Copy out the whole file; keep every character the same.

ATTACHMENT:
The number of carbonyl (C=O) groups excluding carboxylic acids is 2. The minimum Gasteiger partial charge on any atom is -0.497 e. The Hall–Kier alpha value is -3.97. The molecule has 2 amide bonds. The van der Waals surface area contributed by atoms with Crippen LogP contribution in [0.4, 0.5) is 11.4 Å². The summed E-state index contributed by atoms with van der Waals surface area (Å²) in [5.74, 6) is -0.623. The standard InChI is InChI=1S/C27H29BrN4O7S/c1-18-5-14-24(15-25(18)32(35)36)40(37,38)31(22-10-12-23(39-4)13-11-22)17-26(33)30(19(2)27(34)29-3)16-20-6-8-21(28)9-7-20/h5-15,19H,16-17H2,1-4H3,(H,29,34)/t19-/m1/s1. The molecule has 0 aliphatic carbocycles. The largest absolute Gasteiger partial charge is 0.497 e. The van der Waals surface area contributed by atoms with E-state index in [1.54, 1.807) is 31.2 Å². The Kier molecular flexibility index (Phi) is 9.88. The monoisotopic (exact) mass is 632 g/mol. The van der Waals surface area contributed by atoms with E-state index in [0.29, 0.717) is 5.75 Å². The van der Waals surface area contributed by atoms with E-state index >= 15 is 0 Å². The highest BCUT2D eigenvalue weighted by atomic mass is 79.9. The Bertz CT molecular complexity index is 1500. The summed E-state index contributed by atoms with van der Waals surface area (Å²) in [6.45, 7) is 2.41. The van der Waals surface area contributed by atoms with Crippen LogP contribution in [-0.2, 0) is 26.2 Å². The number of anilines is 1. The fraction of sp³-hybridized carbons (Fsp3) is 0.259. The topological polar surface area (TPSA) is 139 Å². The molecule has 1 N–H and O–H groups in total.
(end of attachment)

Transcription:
The number of carbonyl (C=O) groups excluding carboxylic acids is 2. The minimum Gasteiger partial charge on any atom is -0.497 e. The Hall–Kier alpha value is -3.97. The molecule has 2 amide bonds. The van der Waals surface area contributed by atoms with Crippen LogP contribution in [0.4, 0.5) is 11.4 Å². The summed E-state index contributed by atoms with van der Waals surface area (Å²) in [5.74, 6) is -0.623. The standard InChI is InChI=1S/C27H29BrN4O7S/c1-18-5-14-24(15-25(18)32(35)36)40(37,38)31(22-10-12-23(39-4)13-11-22)17-26(33)30(19(2)27(34)29-3)16-20-6-8-21(28)9-7-20/h5-15,19H,16-17H2,1-4H3,(H,29,34)/t19-/m1/s1. The molecule has 0 aliphatic carbocycles. The largest absolute Gasteiger partial charge is 0.497 e. The van der Waals surface area contributed by atoms with E-state index in [1.54, 1.807) is 31.2 Å². The Kier molecular flexibility index (Phi) is 9.88. The monoisotopic (exact) mass is 632 g/mol. The van der Waals surface area contributed by atoms with E-state index in [0.29, 0.717) is 5.75 Å². The van der Waals surface area contributed by atoms with E-state index >= 15 is 0 Å². The highest BCUT2D eigenvalue weighted by atomic mass is 79.9. The Bertz CT molecular complexity index is 1500. The summed E-state index contributed by atoms with van der Waals surface area (Å²) in [6.45, 7) is 2.41. The van der Waals surface area contributed by atoms with Crippen LogP contribution in [-0.2, 0) is 26.2 Å². The number of anilines is 1. The fraction of sp³-hybridized carbons (Fsp3) is 0.259. The topological polar surface area (TPSA) is 139 Å². The molecule has 1 N–H and O–H groups in total.